Backflip on same sex book ban ‘win’

CUMBERLAND Council has backflipped on its controversial decision to rid same sex books from its libraries.

While hundreds of passionate protesters gathered outside the council – with police keeping them apart – others packed into the council meeting to hear council debate the issue and after more than four hours, decide the book that ignited the issue would be available in the junior non-fiction of its libraries.
There was growling, hissing and homophobic slurs being hurled but that didn’t stop many residents pushing to have the gay book ban reversed.
Speaking at the council meeting, resident Jessica Crowley slammed the ban.
“My soon to be wife and I have a daughter, she is six-months-old …. Does she not deserve to be represented,” Jessica asked.
“Every family’s perfect, irrespective of who their parents are.”
Another speaker, Jessica Maher said the ban was censorship and the council should focus on what the community needed, like more parking, affordable housing and better infrastructure.
“If you don’t like a book, don’t read it,” she said.
Protester Balaji Naranapatti, an immigrant who has been in the Cumberland area for more than 20 years, said everyone should be able to live as equal citizens without discrimination and “that’s why I was there to show support for the LGBTQIA+ community”.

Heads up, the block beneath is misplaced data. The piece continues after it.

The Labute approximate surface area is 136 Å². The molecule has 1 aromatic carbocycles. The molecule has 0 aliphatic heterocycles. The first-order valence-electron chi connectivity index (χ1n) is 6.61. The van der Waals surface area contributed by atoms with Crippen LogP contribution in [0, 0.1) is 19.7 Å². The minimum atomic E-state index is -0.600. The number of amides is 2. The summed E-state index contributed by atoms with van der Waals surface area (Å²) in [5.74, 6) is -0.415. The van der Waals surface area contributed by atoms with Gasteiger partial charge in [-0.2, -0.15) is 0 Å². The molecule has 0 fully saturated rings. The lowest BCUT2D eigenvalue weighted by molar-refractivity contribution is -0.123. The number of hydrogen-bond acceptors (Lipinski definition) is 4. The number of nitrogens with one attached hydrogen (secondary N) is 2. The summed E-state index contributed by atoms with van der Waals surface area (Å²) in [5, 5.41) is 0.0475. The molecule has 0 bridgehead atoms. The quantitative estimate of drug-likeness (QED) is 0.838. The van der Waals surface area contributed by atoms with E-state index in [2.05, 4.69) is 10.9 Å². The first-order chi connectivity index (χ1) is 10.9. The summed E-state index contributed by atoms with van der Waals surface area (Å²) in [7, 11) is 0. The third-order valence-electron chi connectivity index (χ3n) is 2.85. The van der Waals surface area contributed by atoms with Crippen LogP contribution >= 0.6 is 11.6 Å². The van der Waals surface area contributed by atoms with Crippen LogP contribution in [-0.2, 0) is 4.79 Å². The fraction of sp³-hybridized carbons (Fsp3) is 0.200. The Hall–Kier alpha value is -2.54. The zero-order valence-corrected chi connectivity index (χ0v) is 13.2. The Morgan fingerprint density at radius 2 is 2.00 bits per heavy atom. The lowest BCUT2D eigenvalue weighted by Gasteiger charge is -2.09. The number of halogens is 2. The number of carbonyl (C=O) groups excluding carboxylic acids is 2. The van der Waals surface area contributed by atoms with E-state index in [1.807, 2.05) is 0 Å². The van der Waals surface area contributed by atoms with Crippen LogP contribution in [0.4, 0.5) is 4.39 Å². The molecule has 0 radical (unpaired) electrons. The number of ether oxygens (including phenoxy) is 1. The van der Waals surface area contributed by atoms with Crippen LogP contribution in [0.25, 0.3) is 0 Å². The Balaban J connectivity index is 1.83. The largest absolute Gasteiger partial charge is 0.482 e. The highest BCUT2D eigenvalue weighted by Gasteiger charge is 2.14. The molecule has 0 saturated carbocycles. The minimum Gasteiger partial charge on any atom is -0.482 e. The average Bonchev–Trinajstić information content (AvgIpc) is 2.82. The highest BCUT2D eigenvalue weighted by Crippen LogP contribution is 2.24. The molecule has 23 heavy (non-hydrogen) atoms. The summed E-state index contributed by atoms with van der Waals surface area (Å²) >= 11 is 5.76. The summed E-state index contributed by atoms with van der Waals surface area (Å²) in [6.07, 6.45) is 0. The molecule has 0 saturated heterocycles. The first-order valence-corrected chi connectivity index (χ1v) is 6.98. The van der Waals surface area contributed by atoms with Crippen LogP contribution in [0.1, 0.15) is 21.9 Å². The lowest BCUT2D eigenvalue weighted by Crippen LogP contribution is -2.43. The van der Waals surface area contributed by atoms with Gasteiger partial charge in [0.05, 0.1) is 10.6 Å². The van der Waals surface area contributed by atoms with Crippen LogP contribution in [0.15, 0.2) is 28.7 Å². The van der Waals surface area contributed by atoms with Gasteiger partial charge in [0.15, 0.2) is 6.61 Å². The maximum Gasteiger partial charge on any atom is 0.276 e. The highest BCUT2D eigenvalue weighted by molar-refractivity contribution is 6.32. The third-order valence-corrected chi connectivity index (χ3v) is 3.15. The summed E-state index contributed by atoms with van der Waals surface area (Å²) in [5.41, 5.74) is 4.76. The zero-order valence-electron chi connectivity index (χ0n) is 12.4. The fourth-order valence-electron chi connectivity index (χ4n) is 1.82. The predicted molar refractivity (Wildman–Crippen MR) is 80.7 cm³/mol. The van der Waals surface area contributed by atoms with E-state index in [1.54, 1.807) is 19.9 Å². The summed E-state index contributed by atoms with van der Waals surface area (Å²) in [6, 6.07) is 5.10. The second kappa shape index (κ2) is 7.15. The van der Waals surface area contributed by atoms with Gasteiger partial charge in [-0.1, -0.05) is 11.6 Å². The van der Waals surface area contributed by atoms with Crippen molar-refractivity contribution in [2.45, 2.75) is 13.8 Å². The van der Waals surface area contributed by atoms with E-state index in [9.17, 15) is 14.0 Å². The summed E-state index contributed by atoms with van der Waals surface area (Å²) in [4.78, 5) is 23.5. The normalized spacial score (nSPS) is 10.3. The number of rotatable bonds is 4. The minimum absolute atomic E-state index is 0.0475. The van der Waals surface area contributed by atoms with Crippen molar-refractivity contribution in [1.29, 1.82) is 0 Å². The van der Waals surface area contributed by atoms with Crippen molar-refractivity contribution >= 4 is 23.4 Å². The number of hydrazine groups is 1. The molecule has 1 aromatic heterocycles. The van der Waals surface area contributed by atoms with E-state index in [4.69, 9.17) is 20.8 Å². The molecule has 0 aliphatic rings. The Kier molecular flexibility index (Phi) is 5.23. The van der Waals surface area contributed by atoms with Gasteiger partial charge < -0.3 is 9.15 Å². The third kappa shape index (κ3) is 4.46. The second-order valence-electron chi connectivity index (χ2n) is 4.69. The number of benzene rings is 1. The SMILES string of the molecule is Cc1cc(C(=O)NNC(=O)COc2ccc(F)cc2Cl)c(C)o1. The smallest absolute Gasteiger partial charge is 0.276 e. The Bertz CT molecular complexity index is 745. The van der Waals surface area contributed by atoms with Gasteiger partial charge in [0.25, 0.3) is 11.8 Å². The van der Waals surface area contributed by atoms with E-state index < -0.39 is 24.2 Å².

The council also decided that all books will be catalogued and placed within the library according to the records of Libraries Australia (National Library of Australia) and in the rare event that a book is received by council that requires a subjective decision by council staff to give it a classification, the general manager will implement guidelines to assist library staff to ensure that all books are placed in the appropriate sections of the library.
A spokesperson for the Parramatta Greens, welcomed the reversal of the ban and said it was abhorrent that “this censorship attempt occurred in the first place”.
“LGBTQIA+ people and families are a valued part of our community here in Cumberland and deserve to feel safe and included,” they said.